Most of the papers that I read this week came from the initial list of recommended reading given to us by our supervisor. Following is a brief overview of the goals and findings of each of these papers:

  • MOOCdb – the initial introduction of the already established standardised database schema for raw MOOC data; the original proposal of the paper is a standardised, cross-course, cross-platform database schema which will enable analysts to easily work on the data by developing scripts; the intention is to build a growing community by developing a repository of scripts; the concept proposes the sharing of data without exchanging it
  • MOOCViz –  presents the implementation of the analytics platform envisioned in the MOOCdb paper; the framework provides the means for users to contribute and exchange scripts and run visualisations
  • Learner Interactions During Online MOOC Discussions – Ayse’s paper from the WAIS group; investigates the relation between high attrition rates and low levels of participation in online discussions; provides a novel model of measuring learners’ interaction amongst themselves and offers a method of predicting possible future interactions; dividing the predictions in categories and the means of calculating friendship strength are particularly interesting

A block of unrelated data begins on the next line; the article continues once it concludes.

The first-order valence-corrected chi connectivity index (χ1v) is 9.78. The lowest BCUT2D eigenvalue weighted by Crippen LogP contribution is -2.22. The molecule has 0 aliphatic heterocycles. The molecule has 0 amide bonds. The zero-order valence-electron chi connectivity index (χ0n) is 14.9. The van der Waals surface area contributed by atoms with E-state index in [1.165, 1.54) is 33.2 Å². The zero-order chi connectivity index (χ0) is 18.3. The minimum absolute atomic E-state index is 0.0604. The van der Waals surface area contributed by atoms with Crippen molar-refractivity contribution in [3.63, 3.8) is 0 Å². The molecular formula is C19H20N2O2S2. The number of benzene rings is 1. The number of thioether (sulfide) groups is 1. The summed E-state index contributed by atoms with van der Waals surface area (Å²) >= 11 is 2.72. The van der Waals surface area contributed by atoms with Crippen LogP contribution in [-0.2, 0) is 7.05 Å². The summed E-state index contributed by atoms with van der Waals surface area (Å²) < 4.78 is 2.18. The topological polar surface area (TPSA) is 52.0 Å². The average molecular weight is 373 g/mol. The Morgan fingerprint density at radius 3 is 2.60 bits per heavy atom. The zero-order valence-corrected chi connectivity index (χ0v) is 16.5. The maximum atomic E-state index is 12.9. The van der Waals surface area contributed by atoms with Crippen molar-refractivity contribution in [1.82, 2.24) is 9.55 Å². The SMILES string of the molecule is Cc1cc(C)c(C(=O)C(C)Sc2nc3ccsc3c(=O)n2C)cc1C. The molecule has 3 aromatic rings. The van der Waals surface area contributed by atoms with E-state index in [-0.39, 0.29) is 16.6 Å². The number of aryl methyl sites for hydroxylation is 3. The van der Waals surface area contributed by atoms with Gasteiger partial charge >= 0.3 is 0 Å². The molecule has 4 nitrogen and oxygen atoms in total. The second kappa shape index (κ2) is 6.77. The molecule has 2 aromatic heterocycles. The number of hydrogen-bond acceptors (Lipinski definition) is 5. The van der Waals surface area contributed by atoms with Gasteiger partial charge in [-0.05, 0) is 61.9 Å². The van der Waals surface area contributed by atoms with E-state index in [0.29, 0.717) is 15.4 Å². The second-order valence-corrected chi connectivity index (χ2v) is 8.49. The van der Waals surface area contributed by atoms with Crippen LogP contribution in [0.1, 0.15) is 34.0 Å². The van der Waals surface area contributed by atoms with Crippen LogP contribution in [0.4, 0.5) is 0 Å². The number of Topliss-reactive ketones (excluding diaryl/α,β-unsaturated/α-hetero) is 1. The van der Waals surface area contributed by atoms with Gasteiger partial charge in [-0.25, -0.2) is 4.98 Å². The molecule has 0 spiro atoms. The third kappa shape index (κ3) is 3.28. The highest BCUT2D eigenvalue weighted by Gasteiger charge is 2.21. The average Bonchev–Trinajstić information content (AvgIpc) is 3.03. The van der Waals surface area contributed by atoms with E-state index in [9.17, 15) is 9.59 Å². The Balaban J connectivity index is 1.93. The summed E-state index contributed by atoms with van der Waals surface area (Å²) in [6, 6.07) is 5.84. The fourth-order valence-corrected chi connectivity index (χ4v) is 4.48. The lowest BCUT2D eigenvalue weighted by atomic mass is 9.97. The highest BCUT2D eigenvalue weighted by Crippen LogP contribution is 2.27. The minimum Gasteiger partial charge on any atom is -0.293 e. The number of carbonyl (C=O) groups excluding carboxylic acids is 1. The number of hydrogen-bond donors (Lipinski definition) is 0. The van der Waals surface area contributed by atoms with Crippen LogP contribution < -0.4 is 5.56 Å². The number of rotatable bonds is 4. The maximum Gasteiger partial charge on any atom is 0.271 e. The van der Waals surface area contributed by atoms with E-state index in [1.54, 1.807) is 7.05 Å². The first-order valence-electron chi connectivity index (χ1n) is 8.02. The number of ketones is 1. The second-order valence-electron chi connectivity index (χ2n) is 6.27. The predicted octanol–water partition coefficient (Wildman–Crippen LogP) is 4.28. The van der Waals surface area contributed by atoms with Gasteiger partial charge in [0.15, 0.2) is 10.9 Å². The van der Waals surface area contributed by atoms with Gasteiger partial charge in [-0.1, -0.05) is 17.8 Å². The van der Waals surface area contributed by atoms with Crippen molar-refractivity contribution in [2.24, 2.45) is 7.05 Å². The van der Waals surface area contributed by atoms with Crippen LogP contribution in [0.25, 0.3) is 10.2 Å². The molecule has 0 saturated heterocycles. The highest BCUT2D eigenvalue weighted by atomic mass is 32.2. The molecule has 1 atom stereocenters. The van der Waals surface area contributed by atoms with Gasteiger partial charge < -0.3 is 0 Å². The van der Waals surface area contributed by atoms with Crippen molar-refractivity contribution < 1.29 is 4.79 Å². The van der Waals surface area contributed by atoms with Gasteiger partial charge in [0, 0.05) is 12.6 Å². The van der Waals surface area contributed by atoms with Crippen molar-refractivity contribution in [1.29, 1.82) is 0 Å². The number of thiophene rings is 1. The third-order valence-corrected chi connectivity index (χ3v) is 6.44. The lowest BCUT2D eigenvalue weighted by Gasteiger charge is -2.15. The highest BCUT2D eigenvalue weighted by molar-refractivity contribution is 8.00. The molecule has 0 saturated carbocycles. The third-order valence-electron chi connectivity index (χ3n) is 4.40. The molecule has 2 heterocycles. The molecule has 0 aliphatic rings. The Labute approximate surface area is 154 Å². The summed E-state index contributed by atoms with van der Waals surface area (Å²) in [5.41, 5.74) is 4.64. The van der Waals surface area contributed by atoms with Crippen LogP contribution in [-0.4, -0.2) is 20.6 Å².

• Monitoring MOOCs – a paper that reports the findings of a survey of 92 MOOC instructors on which information they find most useful for visualising student behaviour and performance; it provides good insight for the types of data and visualisation that would potentially be useful for our project; additionally, it is a very good reference source for papers dealing with different visualisation methods for MOOC data
  • Visualizing patterns of student engagement and performance in MOOCs – investigates high attrition rates; its main goals are to develop more refined learning analytic techniques for MOOC data and to design meaningful visualisations of the output; to do so it classifies student types by using learning analytics of interaction and assessment and visualises patterns of student engagement and success across distinct MOOCs; employs a structured analysis approach where specific variables and analyses results are determined iteratively at increasingly finer levels of granularity; utilises different visualisation diagrams that will likely be of interest for our project